Since 2018, the Bioart Society has collaborated with the Finnish Institute in Japan and BioClub Tokyo, running the Tokyo Art & Science Research Residency. Our current artist-in-residence is Emilia Tikka, who has been focusing on CRISPR technology, Yamanaka factors and non-western perspectives on longevity during her one-month residency. In December, our artist-in-residence alumna Christina Stadlbauer will return to Tokyo to present her solo exhibition at ars gallery in Omotesando. We're also happy to announce that the residency programme continues in 2020!
Berlin-based artist and researcher Emilia Tikka has long been intrigued by novel biotechnologies. In her work she wants to raise philosophical and societal questions dealing with synthetic biology and gene-editing. What would happen to the perception of time if ageing could be reversed? How does the cultural concepts of death and afterlife shape our perception of the idea of radically prolonged lifespan?
Tikka's artistic research is based on speculative storytelling method and hands-on laboratory experiments. Her latest project ÆON is a poetic philosophical-speculative scenario about possible near future world where so-called biological clock can be reversed by genetic reprogramming.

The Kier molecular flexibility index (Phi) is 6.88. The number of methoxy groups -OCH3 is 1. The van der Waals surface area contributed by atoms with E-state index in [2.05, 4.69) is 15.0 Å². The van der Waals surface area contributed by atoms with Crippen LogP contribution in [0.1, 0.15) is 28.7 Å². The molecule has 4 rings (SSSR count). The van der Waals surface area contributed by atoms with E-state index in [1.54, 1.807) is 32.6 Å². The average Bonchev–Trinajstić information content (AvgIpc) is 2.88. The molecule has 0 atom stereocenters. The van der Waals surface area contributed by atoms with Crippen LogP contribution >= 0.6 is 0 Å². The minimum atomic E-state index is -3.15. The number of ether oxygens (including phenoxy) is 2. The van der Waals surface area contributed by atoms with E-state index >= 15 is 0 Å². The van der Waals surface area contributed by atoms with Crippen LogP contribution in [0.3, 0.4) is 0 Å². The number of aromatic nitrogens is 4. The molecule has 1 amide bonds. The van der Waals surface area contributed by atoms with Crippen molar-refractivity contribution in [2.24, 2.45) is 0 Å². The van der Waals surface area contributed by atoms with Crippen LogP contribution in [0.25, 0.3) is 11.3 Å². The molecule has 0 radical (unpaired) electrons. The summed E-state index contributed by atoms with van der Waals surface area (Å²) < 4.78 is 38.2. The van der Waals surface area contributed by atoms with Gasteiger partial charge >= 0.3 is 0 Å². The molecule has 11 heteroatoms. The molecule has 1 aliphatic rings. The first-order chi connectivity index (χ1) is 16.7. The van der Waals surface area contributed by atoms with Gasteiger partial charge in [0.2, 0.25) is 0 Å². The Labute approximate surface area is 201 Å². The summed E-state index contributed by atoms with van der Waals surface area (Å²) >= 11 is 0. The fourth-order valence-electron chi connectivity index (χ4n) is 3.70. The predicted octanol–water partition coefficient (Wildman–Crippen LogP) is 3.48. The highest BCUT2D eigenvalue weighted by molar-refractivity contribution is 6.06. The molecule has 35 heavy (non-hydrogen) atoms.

"The residency will give me on the one hand an opportunity to explore non-western perspectives on cultural concepts of longevity and also to gain deeper understanding of the Yamanaka factors connected to auto-rejuvenation abilities of animals - focusing on the Japanese "immortal" Jellyfish Turritopsis," stated Tikka upon her selection.
To read more about Tikka's practice, visit https://www.emiliatikka.com.
In December, our artist-in-residence alumna Christina Stadlbauer will return to Tokyo to present her solo exhibition Narratives of Imperfection at ars gallery in Omotesando. Stadlbauer stayed at Tokyo Art & Science Research Residency in October–November 2018, working on her project Ceramic Scar Tissue. The works of the upcoming exhibition reflect Stadlbauer's ongoing research with Kin Tsugi. This traditional Japanese technique was developed to repair broken ceramics with urushi lacquer and gold or silver, the underlying principle being that everything is impermanent. Starting from this concept, Stadlbauer proposes the repairing of objects through healing rather than glueing, and thereby questions our habitual tendencies of how we assign value to materials. Before showing in Japan, Narratives of Imperfection will be on view at SOLU Space from November 8-30, 2019.
Tokyo Art & Science Research Residency programme continues next year, and we will announce the next open call in early 2020. The aim of the residency is to establish an ongoing exchange of artists between Finland and Japan working within the fields of art and science. To read more about the residency programme, please visit https://bioartsociety.fi/projects/tokyo-art-and-science-research-residency/posts.
Photo from Emilia Tikka's ÆON project, photography by Zuzanna Kaluzna.